REFERENCES

[1] Cummings JH, Antoine JM, Azpiroz F, et al. PASSCLAIM–gut health and immunity. Eur J Nutr. 2004;43 Suppl 2:II118-II173.

[2] Choct M. Managing gut health through nutrition. Br Poult Sci. 2009;50(1):9-15.

[3] Bischoff SC. ‘Gut health’: a new objective in medicine?. BMC Med. 2011;9:24.

[4] Available at: //www.sciencedaily.com/releases/2015/05/150511162914.htm. Accessed May 16, 2015.

[5] Brown K, Decoffe D, Molcan E, Gibson DL. Diet-induced dysbiosis of the intestinal microbiota and the effects on immunity and disease. Nutrients. 2012;4(8):1095-119.

[6] Martinez-medina M, Denizot J, Dreux N, et al. Western diet induces dysbiosis with increased E coli in CEABAC10 mice, alters host barrier function favouring AIEC colonisation. Gut. 2014;63(1):116-24.

[7] Selhub EM, Logan AC, Bested AC. Fermented foods, microbiota, and mental health: ancient practice meets nutritional psychiatry. J Physiol Anthropol. 2014;33:2.

[8] Van hylckama vlieg JE, Veiga P, Zhang C, Derrien M, Zhao L. Impact of microbial transformation of food on health – from fermented foods to fermentation in the gastro-intestinal tract. Curr Opin Biotechnol. 2011;22(2):211-9.

[9] Hemarajata P, Versalovic J. Effects of probiotics on gut microbiota: mechanisms of intestinal immunomodulation and neuromodulation. Therap Adv Gastroenterol. 2013;6(1):39-51.

[10] Kelder T, Stroeve JH, Bijlsma S, Radonjic M, Roeselers G. Correlation network analysis reveals relationships between diet-induced changes in human gut microbiota and metabolic health. Nutr Diabetes. 2014;4:e122.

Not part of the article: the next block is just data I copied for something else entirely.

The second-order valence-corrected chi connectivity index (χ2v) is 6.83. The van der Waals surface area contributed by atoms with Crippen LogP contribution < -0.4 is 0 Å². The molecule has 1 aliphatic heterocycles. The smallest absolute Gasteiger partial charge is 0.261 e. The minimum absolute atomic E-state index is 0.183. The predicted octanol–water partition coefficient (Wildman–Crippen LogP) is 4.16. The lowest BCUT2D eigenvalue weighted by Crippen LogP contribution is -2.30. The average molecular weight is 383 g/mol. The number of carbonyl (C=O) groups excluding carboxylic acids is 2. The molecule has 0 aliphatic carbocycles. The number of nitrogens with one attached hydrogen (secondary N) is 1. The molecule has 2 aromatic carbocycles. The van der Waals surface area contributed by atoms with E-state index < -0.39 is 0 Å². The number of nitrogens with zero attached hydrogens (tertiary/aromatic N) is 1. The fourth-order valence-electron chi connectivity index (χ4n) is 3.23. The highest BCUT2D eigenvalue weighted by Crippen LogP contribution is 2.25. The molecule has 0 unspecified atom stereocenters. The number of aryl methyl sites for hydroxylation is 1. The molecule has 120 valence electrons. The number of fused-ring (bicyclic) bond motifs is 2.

[11] Hoffmann C, Dollive S, Grunberg S, et al. Archaea and fungi of the human gut microbiome: correlations with diet and bacterial residents. PLoS ONE. 2013;8(6):e66019.

[12] Catanzaro R, Anzalone M, Calabrese F, et al. The gut microbiota and its correlations with the central nervous system disorders. Panminerva Med. 2015;57(3):127-43.

[13] Guarner F, Malagelada JR. Gut flora in health and disease. Lancet. 2003;361(9356):512-9.

[14] Tuohy KM, Probert HM, Smejkal CW, Gibson GR. Using probiotics and prebiotics to improve gut health. Drug Discov Today. 2003;8(15):692-700.

[15] Rocca WA, Petersen RC, Knopman DS, et al. Trends in the incidence and prevalence of Alzheimer’s disease, dementia, and cognitive impairment in the United States. Alzheimers Dement. 2011;7(1):80-93.

[16] Roth J, Qiang X, Marbán SL, Redelt H, Lowell BC. The obesity pandemic: where have we been and where are we going?. Obes Res. 2004;12 Suppl 2:88S-101S.

[17] Available at: //www.ncbi.nlm.nih.gov/pubmedhealth/behindtheheadlines/news/2014-10-10-antibiotic-resistance-continues-to-rise-/. Accessed May 16, 2015.

[18] Maciosek MV, Coffield AB, Flottemesch TJ, Edwards NM, Solberg LI. Greater use of preventive services in U.S. health care could save lives at little or no cost. Health Aff (Millwood). 2010;29(9):1656-60.

[19] Franzosa EA, Huang K, Meadow JF, et al. Identifying personal microbiomes using metagenomic codes. Proc Natl Acad Sci USA. 2015;

[20] Gillevet P, Sikaroodi M, Keshavarzian A, Mutlu EA. Quantitative assessment of the human gut microbiome using multitag pyrosequencing. Chem Biodivers. 2010;7(5):1065-75.

[21] Albenberg LG, Lewis JD, Wu GD. Food and the gut microbiota in inflammatory bowel diseases: a critical connection. Curr Opin Gastroenterol. 2012;28(4):314-20.

[22] Available at: //www.sciencedaily.com/releases/2015/05/150511162914.htm. Accessed May 16, 2015.